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Researchers using 3D-printing technology to create biofilms

Altering interactive biofilm environments could be an alternative to using harsh chemical products in the treatment of pathogenic bacteria, according to Montana State University researchers. (Image: Peddalanka Ramesh Babu/Shutterstock)

BOZEMAN, Mont., US: Montana State University (MSU) researchers have developed a 3D-printing device that is able to replicate microbial mosaics and thereby enable the study of new and innovative biofilm treatments. Kathryn Zimlich, a doctoral student at the university’s Center for Biofilm Engineering, says that the research is supporting the hypothesis that altering biofilm environments could present an alternative to the use of chemicals when treating pathogenic bacteria in dynamic biofilm environments.

The university reported that Zimlich and fellow researcher Isaak Thornton, an MSU mechanical engineering doctoral student, have spent two years designing and testing a 3D-printing device that can lay grids of individual bacteria in hydrogel. Advancements in 3D-printing technology have made it possible for the researchers to map the microbes found within drops of liquid hydrogel resin and to use laser light to construct a rudimentary biofilm out of the resin.

“So far Zimlich and Thornton have only used a single species of bacteria, but by using the 3D printer to do multiple passes, each with a different species or strain of bacteria, they could start to create the more complex and layered biofilms found in nature,” the press release read. It explained that by adding fluorescent dye to the bacteria, the researchers are able to observe the microbes using specialised microscopes, making it possible to study the interactions that happen among the cells.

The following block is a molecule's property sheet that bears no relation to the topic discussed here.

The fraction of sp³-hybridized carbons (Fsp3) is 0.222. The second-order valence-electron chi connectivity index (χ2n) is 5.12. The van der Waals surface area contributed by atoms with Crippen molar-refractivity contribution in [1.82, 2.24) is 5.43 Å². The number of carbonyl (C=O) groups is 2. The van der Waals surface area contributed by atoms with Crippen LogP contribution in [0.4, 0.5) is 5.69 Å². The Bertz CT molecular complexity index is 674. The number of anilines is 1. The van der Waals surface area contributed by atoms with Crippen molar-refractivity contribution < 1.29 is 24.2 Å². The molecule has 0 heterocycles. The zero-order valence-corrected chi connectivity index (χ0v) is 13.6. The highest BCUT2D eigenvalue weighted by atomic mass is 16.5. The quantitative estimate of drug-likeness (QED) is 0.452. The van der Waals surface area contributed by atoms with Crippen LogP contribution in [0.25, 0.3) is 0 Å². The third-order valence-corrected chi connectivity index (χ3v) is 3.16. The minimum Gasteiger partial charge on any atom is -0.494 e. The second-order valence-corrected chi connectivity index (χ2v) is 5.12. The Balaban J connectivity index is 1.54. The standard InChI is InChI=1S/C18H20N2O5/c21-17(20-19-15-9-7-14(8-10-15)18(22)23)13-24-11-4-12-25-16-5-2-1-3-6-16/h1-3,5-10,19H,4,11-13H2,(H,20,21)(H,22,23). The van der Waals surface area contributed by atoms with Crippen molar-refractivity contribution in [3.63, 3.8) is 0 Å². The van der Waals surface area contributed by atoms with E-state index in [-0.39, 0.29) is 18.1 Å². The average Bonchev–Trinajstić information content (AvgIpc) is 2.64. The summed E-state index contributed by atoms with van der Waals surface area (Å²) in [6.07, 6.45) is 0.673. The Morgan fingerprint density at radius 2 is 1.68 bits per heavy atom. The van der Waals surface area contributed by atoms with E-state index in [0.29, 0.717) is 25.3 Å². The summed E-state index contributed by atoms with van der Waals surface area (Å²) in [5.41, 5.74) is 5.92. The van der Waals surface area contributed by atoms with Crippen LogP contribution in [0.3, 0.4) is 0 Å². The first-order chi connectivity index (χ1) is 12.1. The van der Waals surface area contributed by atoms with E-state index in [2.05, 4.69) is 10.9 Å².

“Even the simplest biofilm systems are complicated,” Zimlich said. “It’s like a forest where there’s a lot of diversity. We’ve needed new tools to see how that diversity develops and is maintained,” she added.

The university highlighted the fact that dynamic biofilm environments can contribute to making microbes resistant to traditional treatments. Research conducted by Dr Phil Stewart, MSU regents professor and biofilm researcher, has shown that a type of bacteria that causes wound infections resists antibiotics owing to the cells in the lower level of the biofilm being cut off from oxygen and other compounds. This causes the cells to become dormant and changes their biology enough to render the drug ineffective, the university explained.

Zimlich commented: “One thing that’s becoming clearer is that there’s potential to treat these pathogenic bacteria by altering the interactive biofilm environment instead of trying to use harsh chemical products.”

The research was presented at the Montana Biofilm Meeting in Bozeman on 12–14 July, an annual conference at which researchers and industry partners convene to discuss the latest developments in biofilm science. Dr Paul Sturman, research professor and industrial coordinator at the Center for Biofilm Engineering, commented that there is interest among major industry players such as Procter & Gamble and 3M in developing new methods of controlling biofilms. 

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